A typical suitcase used for traveling
Interior of a typical luggage suitcase

Baggage or luggage consists of bags, cases, and containers which hold a traveler's personal articles while the traveler is in transit.[1] A modern traveler can be expected to have packages containing clothing, toiletries, small possessions, trip necessities. On the return trip, travelers may have souvenirs and gifts. For some people, luggage and the style thereof is representative of the owner's wealth and status. Luggage is constructed to protect the items during travel either with a hard shell or a durable soft material. Luggage often has internal subdivisions or sections to aid in securing items. Handles are typically provided to facilitate carrying, and some luggage may have wheels and/or telescoping handles or leashes to make moving them easier.

Baggage (not luggage),[2] or baggage train, can also refer to the train of people and goods, both military and of a personal nature, which commonly followed pre-modern armies on campaign.


Luggage has changed over time. Historically the most common types of luggage were chests or trunks made of wood or other heavy materials. These would be shipped by professional movers. Since the Second World War smaller and more lightweight suitcases and bags that can be carried by an individual have become the main form of luggage.


According to the Oxford English Dictionary, the word baggage comes from the Old French bagage (from baguer 'tie up') or from bagues 'bundles'. It may also be related to the word bag.[3]

Also according to the Oxford English Dictionary, the word luggage originally meant inconveniently heavy baggage and comes from the verb lug and the suffix -age.[4]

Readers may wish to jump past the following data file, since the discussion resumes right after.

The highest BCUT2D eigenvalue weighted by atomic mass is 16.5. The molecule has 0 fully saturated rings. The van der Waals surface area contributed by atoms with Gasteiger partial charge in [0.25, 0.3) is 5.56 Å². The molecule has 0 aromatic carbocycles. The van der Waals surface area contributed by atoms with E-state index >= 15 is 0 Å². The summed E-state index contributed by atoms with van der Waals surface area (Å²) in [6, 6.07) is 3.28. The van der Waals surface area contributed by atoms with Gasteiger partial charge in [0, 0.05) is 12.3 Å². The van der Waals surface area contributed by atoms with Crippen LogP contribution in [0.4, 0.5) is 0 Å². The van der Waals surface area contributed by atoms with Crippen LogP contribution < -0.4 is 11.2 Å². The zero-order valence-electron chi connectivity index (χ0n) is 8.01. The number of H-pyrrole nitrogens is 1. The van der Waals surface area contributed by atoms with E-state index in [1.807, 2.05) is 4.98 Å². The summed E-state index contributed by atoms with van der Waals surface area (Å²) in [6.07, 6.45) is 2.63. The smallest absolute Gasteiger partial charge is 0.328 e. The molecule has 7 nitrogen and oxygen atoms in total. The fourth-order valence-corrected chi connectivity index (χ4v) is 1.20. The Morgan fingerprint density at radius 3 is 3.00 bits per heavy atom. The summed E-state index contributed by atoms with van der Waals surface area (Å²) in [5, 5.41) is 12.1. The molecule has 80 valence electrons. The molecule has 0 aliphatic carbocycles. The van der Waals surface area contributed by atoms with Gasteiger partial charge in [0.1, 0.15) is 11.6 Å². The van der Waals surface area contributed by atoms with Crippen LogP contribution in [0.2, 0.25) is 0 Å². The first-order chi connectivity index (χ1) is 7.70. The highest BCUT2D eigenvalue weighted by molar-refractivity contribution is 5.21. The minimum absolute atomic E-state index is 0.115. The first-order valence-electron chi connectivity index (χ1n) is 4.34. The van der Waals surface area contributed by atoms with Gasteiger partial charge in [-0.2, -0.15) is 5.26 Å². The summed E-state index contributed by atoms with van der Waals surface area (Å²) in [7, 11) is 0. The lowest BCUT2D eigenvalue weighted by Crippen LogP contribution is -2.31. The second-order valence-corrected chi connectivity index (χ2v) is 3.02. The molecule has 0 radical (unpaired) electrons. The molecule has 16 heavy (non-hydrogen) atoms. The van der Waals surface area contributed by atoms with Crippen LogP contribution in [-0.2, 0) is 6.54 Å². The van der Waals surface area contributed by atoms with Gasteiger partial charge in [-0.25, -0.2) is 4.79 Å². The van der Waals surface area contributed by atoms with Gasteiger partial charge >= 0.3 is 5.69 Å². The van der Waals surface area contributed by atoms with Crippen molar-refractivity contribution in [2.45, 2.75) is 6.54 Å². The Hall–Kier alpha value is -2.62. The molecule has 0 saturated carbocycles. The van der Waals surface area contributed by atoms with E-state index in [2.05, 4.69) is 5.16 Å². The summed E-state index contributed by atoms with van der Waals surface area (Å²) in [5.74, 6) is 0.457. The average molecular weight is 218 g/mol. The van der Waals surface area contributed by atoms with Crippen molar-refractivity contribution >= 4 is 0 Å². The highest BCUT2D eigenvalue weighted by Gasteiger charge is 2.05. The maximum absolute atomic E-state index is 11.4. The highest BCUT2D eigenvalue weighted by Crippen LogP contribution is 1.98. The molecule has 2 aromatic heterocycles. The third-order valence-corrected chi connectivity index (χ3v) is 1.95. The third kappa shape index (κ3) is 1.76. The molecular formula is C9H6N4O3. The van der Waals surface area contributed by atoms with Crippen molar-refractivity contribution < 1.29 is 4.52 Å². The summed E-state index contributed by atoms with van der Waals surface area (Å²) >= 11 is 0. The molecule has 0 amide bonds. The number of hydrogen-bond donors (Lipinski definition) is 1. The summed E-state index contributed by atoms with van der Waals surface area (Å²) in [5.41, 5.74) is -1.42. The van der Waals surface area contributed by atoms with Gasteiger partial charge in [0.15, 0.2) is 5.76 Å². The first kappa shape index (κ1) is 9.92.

A set of custom made (bespoke) suitcases
Carpet bag



Main article: Suitcase § Wheeled suitcase

Smaller pieces of luggage awaiting loading at airport
Shopping trolley (caddy)

Luggage carriers – light-weight wheeled carts on which luggage could be temporarily placed or that can be temporarily attached to luggage – date at least to the 1930s, such as in US patent 2,132,316 "Luggage carrier" by Anne W. Newton (filed 1937, published 1938).[5] These were refined over the following decades, as reflected in patents such as a 1948 US patent by Herbert Ernest Mingo, for a "device for the handling of trunks, suitcases, and the like".[6]

A US patent for a "luggage carriage" filed in 1949 (and published 1953),[7] and another for a "luggage carriage harness",[8] were both made by Kent R. Costikyan. However, the wheels were external to the suitcases. Patents had been published for wheeled luggage – a wheeled trunk in 1887, and a wheeled suitcase in 1945 – but these were not successfully commercialized.[9]

The first rolling suitcase was invented by a French engineer, Maurice Partiot, who was living in the USA at that time. The patent was registered n° 2 463 713, March 8, 1949. [10] But the application was not pursued by its inventor and the patent lapsed in 1967.

Bernard D. Sadow developed the first commercial rolling suitcase by applying for the rolling luggage patent, which was officially known as; United States patent 3,653,474 for “Rolling Luggage”, in 1970. Two years later in 1972 Bernard D. Sadow was given the wheeled suitcases patent, which became successful.[11]

The patent application cited the increase in air travel, and "baggage handling [having] become perhaps the single biggest difficulty encountered by an air passenger", as background of the invention.[12]